Is it a prank? Is it a joke? Is it real? Is it art? I don't care. It's super entertaining and funny and that's good enough for me.
Life is beautiful.
In 2010, Exit Through the Gift Shop landed in the festival scene with much critical acclaim and since then has come under scrutiny for its authenticity. I beg the question, why does it matter? Much like the documentary film Catfish, whose premise has spawned a television show and verb of its own (Catfishing?), Exit Through the Gift Shop presents itself with real people, real emotions and for the most part, real events. But there are some elements that challenge the viewer to ask what is real and what is reality. I think that's a good sign that a documentary has a really good subject.
But when it comes to Exit I find at saying too much about…
"I don't know who the joke's on, really. I don't even know if there is a joke."
It doesn't even matter whether it's real or a hoax. The mere fact that both scenarios are plausible tells you everything you need to know.
When I first saw this in 9th grade, my friends and I thought Banksy was a genius. Now that I am no longer 14, it really...disappoints. What, exactly, is he saying that nobody else has said? And how is his art in any way unique? I'm just not sure.
I had put off watching this for years, i always wanted to see it was just waiting for the right moment , i had seen the odd bits here and there so today i finally sat down and whacked it on, and i am glad i did.
A fun documentary that's truly fascinating.
Ive heard from some people that it was staged in parts even if that's true it still works so who cares.
This film made me feel really, really dirty.
F*ck you, Mr. Brainwash.
I really enjoyed the first 35 minutes of this film. Experiencing the artists and their passion and drive was very interesting. The rest of the film became a propaganda for Mr. Brainwash which I did not enjoy. I needed more street art scenes, artists, and how they accomplished their art.
Loved the Andre the Giant, Obey signs.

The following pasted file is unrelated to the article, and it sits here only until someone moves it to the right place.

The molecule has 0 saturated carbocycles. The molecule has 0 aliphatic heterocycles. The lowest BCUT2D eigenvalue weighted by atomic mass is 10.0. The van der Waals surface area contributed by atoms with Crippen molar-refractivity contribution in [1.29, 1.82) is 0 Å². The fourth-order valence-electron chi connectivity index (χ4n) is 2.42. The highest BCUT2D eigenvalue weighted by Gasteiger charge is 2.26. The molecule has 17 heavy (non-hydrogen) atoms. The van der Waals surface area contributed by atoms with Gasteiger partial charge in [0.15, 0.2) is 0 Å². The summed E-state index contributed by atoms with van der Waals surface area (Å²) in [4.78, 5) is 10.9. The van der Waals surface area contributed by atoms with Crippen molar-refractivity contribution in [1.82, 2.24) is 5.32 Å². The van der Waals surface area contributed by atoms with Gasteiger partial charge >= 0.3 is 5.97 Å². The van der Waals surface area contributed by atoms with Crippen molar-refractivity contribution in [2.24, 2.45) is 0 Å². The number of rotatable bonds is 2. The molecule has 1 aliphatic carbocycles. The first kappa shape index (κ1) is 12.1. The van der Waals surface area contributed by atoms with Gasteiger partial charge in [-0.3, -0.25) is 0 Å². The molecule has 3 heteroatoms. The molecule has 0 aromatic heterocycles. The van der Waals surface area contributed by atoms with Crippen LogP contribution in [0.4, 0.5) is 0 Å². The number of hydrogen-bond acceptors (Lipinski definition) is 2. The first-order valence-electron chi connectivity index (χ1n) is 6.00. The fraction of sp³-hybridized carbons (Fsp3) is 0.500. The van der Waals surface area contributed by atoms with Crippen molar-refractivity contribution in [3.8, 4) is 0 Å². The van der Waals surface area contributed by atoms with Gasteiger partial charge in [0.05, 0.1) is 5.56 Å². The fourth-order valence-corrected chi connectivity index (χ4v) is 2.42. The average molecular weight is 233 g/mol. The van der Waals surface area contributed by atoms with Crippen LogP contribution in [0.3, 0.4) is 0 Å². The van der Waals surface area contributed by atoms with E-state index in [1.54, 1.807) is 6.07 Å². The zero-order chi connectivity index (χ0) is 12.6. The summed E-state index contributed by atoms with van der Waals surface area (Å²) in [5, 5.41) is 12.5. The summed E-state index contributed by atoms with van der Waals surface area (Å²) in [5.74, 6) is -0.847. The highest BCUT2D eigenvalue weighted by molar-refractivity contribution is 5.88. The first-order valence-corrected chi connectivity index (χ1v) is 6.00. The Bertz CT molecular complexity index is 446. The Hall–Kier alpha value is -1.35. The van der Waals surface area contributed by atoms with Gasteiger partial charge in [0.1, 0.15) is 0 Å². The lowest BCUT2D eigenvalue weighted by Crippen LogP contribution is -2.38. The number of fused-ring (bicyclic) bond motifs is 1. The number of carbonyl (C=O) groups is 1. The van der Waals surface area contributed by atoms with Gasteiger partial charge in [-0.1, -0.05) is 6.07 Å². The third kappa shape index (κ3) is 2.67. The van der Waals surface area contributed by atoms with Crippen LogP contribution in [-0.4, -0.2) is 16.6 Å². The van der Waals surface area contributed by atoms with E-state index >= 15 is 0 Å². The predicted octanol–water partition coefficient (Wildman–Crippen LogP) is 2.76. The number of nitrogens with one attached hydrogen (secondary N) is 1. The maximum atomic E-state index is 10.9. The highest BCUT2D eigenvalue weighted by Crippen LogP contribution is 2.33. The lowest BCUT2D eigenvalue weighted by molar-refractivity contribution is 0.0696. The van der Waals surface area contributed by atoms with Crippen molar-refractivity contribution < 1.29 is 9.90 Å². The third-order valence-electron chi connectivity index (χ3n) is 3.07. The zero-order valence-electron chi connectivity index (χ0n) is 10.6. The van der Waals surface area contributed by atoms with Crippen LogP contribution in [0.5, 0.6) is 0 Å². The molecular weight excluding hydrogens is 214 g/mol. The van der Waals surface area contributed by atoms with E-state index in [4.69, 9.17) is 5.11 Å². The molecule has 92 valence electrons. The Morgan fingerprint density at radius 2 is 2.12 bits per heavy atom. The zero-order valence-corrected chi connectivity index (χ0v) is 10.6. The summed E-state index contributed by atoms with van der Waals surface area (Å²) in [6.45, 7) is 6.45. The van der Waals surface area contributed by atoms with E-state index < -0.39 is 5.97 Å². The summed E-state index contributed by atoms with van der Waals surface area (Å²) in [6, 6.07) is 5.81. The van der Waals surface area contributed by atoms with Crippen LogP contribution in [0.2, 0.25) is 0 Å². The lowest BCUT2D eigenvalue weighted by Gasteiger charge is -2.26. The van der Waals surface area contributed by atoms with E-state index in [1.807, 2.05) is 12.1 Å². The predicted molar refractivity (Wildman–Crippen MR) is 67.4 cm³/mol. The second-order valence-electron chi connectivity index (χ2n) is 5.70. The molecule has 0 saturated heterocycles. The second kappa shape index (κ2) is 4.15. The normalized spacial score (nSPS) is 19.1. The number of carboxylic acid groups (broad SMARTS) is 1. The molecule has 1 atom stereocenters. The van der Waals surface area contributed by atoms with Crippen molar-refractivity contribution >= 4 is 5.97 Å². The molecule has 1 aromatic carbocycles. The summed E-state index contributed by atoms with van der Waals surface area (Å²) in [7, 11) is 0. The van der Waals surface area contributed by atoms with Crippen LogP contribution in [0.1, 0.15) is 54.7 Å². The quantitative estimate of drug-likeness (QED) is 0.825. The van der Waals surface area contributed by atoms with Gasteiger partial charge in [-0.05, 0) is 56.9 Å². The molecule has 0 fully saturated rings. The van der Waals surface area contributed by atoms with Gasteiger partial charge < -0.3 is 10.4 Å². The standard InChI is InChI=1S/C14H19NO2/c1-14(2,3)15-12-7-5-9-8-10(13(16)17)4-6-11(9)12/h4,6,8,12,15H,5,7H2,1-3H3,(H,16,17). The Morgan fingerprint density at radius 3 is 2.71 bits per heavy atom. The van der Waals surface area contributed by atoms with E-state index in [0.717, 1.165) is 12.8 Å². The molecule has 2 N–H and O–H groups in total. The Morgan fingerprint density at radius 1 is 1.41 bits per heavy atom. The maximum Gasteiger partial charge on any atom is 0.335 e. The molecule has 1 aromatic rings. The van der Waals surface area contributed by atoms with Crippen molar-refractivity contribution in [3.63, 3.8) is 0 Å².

P.S. Creating something, absolutely art, putting stickers on random things, nope, not art.
Goes to one of my favorite documentary films. Took me to the world of street art through the eyes of the street artists themselves. Barely legal, as Banksy's said.
Is it art?
Maybe, maybe not. Full recommendation and review at Reel World Theology: www.reelworldtheology.com/netflix-your-weekend-exit-through-the-gift-shop/
Fun fact: Mickey Mouse jail is a real place and my mom has been there
I hope none of the artists got sued or put in jail after this came out since not everybody's faces were censored. This is a very fast-paced and well made documentary but my favorite part of this was seeing all the different graffiti art,
so when we start seeing more and more of just Mr. Brainwash's art it's quite disappointing. He was actually my least favorite artist in this. His pop art is neither original nor interesting, he simply photoshops/traces photos of celebrities and adds or alters something. His version of street art was pasting photos of celebrity's faces everywhere. Pop art is nothing new. What started out as a very broad and interesting documentary kinda turned into a documentary…
Architecture, graffiti, pottery, industrial design, typography, painting, branding, photography, and a bit of dance for good measure.
It's a good…
AV Club's 100 best films of the decade thus far.